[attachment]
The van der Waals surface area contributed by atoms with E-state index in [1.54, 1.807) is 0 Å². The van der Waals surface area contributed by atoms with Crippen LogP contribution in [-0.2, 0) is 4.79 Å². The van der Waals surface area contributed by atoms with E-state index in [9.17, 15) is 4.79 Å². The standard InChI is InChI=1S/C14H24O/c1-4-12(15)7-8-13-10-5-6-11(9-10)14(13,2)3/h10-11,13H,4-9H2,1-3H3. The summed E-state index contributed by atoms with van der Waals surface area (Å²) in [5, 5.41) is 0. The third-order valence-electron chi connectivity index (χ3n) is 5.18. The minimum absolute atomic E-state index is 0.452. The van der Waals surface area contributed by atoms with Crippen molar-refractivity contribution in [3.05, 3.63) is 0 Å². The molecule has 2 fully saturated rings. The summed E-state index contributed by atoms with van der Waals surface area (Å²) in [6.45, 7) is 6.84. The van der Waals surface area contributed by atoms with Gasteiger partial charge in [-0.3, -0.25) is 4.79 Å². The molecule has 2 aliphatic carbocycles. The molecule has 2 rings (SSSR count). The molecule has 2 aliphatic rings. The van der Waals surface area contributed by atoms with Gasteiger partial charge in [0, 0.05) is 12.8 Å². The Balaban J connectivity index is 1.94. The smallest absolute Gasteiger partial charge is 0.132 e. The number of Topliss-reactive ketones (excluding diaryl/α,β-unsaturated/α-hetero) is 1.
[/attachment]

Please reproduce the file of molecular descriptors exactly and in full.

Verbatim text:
The van der Waals surface area contributed by atoms with E-state index in [1.54, 1.807) is 0 Å². The van der Waals surface area contributed by atoms with Crippen LogP contribution in [-0.2, 0) is 4.79 Å². The van der Waals surface area contributed by atoms with E-state index in [9.17, 15) is 4.79 Å². The standard InChI is InChI=1S/C14H24O/c1-4-12(15)7-8-13-10-5-6-11(9-10)14(13,2)3/h10-11,13H,4-9H2,1-3H3. The summed E-state index contributed by atoms with van der Waals surface area (Å²) in [5, 5.41) is 0. The third-order valence-electron chi connectivity index (χ3n) is 5.18. The minimum absolute atomic E-state index is 0.452. The van der Waals surface area contributed by atoms with Crippen molar-refractivity contribution in [3.05, 3.63) is 0 Å². The molecule has 2 fully saturated rings. The summed E-state index contributed by atoms with van der Waals surface area (Å²) in [6.45, 7) is 6.84. The van der Waals surface area contributed by atoms with Gasteiger partial charge in [-0.3, -0.25) is 4.79 Å². The molecule has 2 aliphatic carbocycles. The molecule has 2 rings (SSSR count). The molecule has 2 aliphatic rings. The van der Waals surface area contributed by atoms with Gasteiger partial charge in [0, 0.05) is 12.8 Å². The Balaban J connectivity index is 1.94. The smallest absolute Gasteiger partial charge is 0.132 e. The number of Topliss-reactive ketones (excluding diaryl/α,β-unsaturated/α-hetero) is 1.